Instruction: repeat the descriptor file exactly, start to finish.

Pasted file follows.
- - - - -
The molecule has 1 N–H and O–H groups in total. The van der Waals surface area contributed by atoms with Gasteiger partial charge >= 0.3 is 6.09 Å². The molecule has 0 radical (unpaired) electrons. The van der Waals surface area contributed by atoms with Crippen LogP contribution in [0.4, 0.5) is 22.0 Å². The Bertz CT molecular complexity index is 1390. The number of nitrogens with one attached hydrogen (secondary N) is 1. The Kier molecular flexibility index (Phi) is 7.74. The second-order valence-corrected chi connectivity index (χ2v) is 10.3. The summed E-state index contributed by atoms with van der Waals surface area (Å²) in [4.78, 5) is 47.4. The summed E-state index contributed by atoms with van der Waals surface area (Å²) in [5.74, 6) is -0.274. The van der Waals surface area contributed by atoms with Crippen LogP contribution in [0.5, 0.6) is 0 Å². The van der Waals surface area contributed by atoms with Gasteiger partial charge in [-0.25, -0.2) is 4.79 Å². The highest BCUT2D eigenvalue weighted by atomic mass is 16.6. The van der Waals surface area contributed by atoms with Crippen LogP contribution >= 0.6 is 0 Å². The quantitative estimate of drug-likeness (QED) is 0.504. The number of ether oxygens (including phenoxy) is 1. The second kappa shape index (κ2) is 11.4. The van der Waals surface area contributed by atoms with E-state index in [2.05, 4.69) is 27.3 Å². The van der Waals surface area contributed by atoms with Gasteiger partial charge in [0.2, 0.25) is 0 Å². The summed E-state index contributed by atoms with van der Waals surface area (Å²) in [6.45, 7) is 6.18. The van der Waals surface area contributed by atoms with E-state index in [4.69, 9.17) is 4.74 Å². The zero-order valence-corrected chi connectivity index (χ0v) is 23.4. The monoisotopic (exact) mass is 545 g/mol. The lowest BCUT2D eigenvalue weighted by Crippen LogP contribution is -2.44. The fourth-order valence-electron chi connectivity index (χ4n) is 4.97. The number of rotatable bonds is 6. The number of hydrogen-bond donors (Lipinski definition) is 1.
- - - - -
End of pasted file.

The molecule has 1 N–H and O–H groups in total. The van der Waals surface area contributed by atoms with Gasteiger partial charge >= 0.3 is 6.09 Å². The molecule has 0 radical (unpaired) electrons. The van der Waals surface area contributed by atoms with Crippen LogP contribution in [0.4, 0.5) is 22.0 Å². The Bertz CT molecular complexity index is 1390. The number of nitrogens with one attached hydrogen (secondary N) is 1. The Kier molecular flexibility index (Phi) is 7.74. The second-order valence-corrected chi connectivity index (χ2v) is 10.3. The summed E-state index contributed by atoms with van der Waals surface area (Å²) in [4.78, 5) is 47.4. The summed E-state index contributed by atoms with van der Waals surface area (Å²) in [5.74, 6) is -0.274. The van der Waals surface area contributed by atoms with Crippen LogP contribution in [0.5, 0.6) is 0 Å². The van der Waals surface area contributed by atoms with Gasteiger partial charge in [-0.25, -0.2) is 4.79 Å². The highest BCUT2D eigenvalue weighted by atomic mass is 16.6. The van der Waals surface area contributed by atoms with Crippen LogP contribution >= 0.6 is 0 Å². The quantitative estimate of drug-likeness (QED) is 0.504. The number of ether oxygens (including phenoxy) is 1. The second kappa shape index (κ2) is 11.4. The van der Waals surface area contributed by atoms with E-state index in [2.05, 4.69) is 27.3 Å². The van der Waals surface area contributed by atoms with Gasteiger partial charge in [0.2, 0.25) is 0 Å². The summed E-state index contributed by atoms with van der Waals surface area (Å²) in [6.45, 7) is 6.18. The van der Waals surface area contributed by atoms with E-state index in [4.69, 9.17) is 4.74 Å². The zero-order valence-corrected chi connectivity index (χ0v) is 23.4. The monoisotopic (exact) mass is 545 g/mol. The lowest BCUT2D eigenvalue weighted by Crippen LogP contribution is -2.44. The fourth-order valence-electron chi connectivity index (χ4n) is 4.97. The number of rotatable bonds is 6. The number of hydrogen-bond donors (Lipinski definition) is 1.